Wednesday, June 11, 2008 

A Test Post

This here's a test post. Nothing to see here.

Tuesday, June 10, 2008 

Southern lit review: Jon Clinch's Finn

Just finished up an exceptional book, Jon Clinch's Finn, which tells the story of Huckleberry Finn's father from before Huck's birth to just before his final appearance in Twain's novel. Finn, as he's called here, is a brutal, cruel man, lustful and petty and violent and indifferent all at once. Clinch has done something fascinating here, taking perhaps the best-known work of American literature -- Hemingway called it the wellspring from which all American fiction sprang -- and offering us a chance to view it in a completely new, yet utterly appropriate, light.

The entire book stems from these few paragraphs in Chapter 9 of Huckleberry Finn, when Huck and Jim come across the corpse of Finn himself in a ruined cabin:

"It's a dead man. Yes, indeedy; naked, too. He's ben shot in de back. I reck'n he's ben dead two er three days. Come in, Huck, but doan' look at his face -- it's too gashly."

I didn't look at him at all. Jim throwed some old rags over him, but he needn't done it; I didn't want to see him. There was heaps of old greasy cards scattered around over the floor, and old whisky bottles, and a couple of masks made out of black cloth; and all over the walls was the ignorantest kind of words and pictures made with charcoal. There was two old dirty calico dresses, and a sun-bonnet, and some women's underclothes hanging against the wall, and some men's clothing, too. We put the lot into the canoe -- it might come good. There was a boy's old speckled straw hat on the floor; I took that, too. And there was a bottle that had had milk in it, and it had a rag stopper for a baby to suck ... Jim he found a ratty old fiddle-bow, and a wooden leg. The straps was broke off of it, but, barring that, it was a good enough leg, though it was too long for me and not long enough for Jim, and we couldn't find the other one, though we hunted all around.

Every single item named in that list there plays a significant role in Finn, and it's only after reading both together that you see how seamlessly Clinch wove his story around Twain's. The narrative loops around and around; the payoff for certain events hinted at in the book's final pages actually came in the opening ten. It can be confusing as hell, at first, particularly with the apocalyptic William Gay/Cormac McCarthy Southern gothic tone and vocabulary, but once I finished it I literally flipped right back to the start and reread the first hundred pages to get the full sense of what had happened.

And while Huckleberry Finn is taught in middle schools -- at least, those not held prisoner by illiterate ideologues -- Finn is most definitely an adults-only book. Cannibalism, perversion, coldblooded murder -- this is not a book for the squeamish. But Clinch has created a classic American figure out of the sketches Twain left behind, even adding a fascinating new twist to Huck himself that helps explain so much of why he did what he did. But Finn's tragedy is how he never even thought to light out for the territories the way his son would.


Tuesday, June 03, 2008 

Fly the friendly skies of Tegucigalpa

When I was dating the lovely woman who would become my wife, we used to grab a couple sandwiches, go to a little field just north of the National (now Reagan) Airport runways in Washington, D.C., and sit and watch the planes fly right over our heads. I can't imagine that's still possible now -- any of my DC-area readers verify this? -- because it damn sure looked like you could bounce a tennis ball off the underside of the plane.

And that's nothing compared to this, a landing in Tegucigalpa, Honduras, where a plane skidded off the runway last weekend. (After seeing the video, all I have to say is, "only one plane?")

You see stuff like that, and you start to think that maybe donkeys aren't such a bad transportation option after all.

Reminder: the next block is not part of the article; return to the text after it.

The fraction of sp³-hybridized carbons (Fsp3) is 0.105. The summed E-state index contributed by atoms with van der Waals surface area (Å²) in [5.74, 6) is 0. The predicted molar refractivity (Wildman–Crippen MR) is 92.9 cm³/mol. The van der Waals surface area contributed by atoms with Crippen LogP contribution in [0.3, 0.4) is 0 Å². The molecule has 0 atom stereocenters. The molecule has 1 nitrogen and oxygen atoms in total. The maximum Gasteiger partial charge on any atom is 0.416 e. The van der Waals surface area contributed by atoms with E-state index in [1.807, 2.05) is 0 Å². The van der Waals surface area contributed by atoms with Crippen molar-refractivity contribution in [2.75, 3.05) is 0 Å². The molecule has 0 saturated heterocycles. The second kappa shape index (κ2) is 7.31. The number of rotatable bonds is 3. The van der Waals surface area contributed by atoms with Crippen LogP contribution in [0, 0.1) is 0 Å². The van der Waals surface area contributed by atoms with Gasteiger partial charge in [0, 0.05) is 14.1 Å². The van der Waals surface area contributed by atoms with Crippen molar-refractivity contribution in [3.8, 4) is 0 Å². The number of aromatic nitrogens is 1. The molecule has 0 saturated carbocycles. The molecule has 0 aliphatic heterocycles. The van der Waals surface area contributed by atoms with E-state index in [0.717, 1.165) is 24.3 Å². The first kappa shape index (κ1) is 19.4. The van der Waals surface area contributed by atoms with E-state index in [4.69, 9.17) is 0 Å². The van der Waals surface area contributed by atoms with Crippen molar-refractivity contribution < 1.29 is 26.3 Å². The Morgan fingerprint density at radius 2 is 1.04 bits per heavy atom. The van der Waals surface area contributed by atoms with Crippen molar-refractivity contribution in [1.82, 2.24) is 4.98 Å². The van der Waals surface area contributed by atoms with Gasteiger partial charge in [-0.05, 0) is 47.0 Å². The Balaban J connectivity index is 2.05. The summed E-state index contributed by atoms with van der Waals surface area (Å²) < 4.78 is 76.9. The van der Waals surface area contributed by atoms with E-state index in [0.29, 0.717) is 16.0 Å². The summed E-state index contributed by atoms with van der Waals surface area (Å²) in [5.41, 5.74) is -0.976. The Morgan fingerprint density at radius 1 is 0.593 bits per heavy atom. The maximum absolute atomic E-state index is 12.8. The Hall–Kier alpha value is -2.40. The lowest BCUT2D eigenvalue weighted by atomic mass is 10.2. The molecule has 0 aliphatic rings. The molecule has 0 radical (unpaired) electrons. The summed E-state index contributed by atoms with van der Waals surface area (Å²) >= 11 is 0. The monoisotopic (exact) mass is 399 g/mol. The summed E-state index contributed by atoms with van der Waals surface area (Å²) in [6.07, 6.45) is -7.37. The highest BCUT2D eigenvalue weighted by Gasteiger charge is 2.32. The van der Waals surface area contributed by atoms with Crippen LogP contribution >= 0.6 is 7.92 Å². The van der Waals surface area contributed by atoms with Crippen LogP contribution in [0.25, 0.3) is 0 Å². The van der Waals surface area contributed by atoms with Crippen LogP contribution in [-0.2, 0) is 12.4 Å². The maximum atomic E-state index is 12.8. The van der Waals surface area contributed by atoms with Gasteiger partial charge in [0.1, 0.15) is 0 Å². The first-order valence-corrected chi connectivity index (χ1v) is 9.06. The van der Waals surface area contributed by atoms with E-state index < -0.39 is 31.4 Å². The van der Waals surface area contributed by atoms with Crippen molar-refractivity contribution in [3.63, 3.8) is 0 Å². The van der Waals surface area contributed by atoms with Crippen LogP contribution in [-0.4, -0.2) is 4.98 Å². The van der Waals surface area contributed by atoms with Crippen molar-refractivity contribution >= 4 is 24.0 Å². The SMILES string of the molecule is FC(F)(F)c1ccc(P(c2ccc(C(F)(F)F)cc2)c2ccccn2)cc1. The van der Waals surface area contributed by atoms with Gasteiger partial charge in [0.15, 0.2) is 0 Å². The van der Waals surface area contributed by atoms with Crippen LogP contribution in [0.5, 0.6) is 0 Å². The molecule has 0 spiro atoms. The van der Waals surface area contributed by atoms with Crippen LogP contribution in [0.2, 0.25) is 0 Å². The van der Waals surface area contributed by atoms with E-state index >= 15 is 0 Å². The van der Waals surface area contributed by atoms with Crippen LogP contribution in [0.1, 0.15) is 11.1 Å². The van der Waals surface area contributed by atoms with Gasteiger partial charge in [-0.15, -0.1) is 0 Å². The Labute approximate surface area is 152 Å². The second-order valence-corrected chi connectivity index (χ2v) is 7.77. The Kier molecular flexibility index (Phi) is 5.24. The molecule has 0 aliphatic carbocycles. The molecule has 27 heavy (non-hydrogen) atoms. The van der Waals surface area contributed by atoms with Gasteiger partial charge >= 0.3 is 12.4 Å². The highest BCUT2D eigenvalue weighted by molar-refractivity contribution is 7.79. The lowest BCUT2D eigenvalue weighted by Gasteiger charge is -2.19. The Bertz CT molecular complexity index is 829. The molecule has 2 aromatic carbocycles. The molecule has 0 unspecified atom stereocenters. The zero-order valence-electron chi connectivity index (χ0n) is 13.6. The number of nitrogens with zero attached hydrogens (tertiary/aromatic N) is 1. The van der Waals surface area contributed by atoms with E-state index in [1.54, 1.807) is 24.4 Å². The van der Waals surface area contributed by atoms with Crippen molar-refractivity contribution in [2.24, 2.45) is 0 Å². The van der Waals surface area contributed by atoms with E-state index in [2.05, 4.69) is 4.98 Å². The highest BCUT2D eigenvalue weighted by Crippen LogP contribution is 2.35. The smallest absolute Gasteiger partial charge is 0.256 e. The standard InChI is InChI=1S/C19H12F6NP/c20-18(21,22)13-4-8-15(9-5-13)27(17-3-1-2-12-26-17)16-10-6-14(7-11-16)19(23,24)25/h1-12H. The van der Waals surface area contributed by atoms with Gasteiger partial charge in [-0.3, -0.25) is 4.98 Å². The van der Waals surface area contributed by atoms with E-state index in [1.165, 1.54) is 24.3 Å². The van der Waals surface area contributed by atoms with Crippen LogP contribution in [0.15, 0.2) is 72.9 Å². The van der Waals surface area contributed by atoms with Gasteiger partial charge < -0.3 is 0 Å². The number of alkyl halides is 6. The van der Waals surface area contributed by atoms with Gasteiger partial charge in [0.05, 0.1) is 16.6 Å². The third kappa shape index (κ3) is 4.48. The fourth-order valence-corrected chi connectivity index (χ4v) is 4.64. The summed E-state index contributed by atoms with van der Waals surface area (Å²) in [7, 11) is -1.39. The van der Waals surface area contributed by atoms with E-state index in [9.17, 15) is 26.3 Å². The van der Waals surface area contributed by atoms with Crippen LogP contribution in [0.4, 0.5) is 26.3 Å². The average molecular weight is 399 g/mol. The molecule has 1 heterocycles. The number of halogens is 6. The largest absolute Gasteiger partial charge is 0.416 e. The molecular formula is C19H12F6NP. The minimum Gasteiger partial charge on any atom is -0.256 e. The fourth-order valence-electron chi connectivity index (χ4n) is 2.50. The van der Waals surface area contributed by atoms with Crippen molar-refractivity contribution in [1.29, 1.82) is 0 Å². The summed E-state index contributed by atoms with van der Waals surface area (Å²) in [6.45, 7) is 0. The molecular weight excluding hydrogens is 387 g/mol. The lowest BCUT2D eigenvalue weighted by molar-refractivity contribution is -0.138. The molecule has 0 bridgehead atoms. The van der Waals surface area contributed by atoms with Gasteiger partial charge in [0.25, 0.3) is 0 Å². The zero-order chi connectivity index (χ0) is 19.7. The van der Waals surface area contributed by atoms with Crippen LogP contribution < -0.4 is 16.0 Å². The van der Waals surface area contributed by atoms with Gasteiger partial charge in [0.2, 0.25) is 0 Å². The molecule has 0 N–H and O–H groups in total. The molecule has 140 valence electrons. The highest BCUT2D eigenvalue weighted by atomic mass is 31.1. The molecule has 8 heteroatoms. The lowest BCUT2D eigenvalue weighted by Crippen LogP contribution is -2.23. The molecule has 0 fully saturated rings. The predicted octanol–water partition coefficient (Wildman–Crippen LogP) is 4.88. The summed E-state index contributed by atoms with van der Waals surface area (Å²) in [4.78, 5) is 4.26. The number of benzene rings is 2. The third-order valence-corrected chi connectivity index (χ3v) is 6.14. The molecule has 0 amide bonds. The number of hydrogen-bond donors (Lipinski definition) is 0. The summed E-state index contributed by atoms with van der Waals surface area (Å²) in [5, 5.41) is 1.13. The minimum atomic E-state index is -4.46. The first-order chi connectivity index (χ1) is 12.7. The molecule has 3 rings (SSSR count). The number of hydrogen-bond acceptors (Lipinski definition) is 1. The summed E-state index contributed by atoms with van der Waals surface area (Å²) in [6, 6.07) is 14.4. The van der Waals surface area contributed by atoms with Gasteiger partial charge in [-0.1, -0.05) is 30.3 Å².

Monday, June 02, 2008 

Marvel 1985 #1: Letting loose the inner geek

Ah, 1985. A watershed year in comics, a year in which the last of the old innocent Silver Age comics died out and the first of the grim-n-gritty comics slouched onto the main stage. A time when The New Teen Titans and the Uncanny X-Men ruled the world, when Crisis on Infinite Earths and Secret Wars revamped all of comicdom. John Byrne's depowered Superman and Frank Miller's dehumanized Batman were still a year in the future.

In short, it was a damn good time to be a young comics geek.

Now, Marvel has produced "Marvel 1985," a six-issue series set in that year, but in this world. It's like a mainline jolt of nostalgia, so fierce and sharp I feel like I ought to be listening to Rush and pretending like I don't hear Mom calling me to dinner. The plot is pretty simple: villains from the Marvel Universe cross over into ours, and hell breaks loose.

Or not; this issue was all setup and very little action. Written by Mark Millar, who's always had an air of calculated cool to his work that veers between kick-ass and contrived, 1985 looks like it's going to be a hell of a good series that knows it's going to be a hell of a good series. Make sense? No? Well, hell with it, then. Here's my favorite two-panel sequence from the book, when the young protagonist goes to visit the strange visitors who have moved into the previously abandoned house in his neighborhood:

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That's the Red Skull there leering out of an upstairs window, and that right there is badass creepy. Dunno if 1985 can sustain the skin-crawling strangeness it's set up -- I'd much prefer that to an all-out battle -- but yeah, I'm on board.

Friday, May 30, 2008 

Lost Season 4 Finale: Give a little, get a little

So after a five-hour-long swim meet -- at which my kids swam for a total of about four minutes -- I came home last night, collapsed on the couch and cued up the Lost season finale. I'm no Lost maniac -- I only occasionally scan one of the many Lost websites, and I've never played any of the games or whatever on the site -- but I'm fairly knowledgeable about the show. I'm also a big fan of several of the writers/exec producers, comics guys like Brian K. Vaughan and Jeph Loeb.

I don't think I'm exactly breaking new ground here by saying that this season was the finest since One. This one answered more questions than it asked, and the mysteries it posed were all in the context of previously established storylines. (No more four-toed statue feet.) Having the end zone in sight has definitely allowed the writers to flourish and drop clues that will certainly pay off.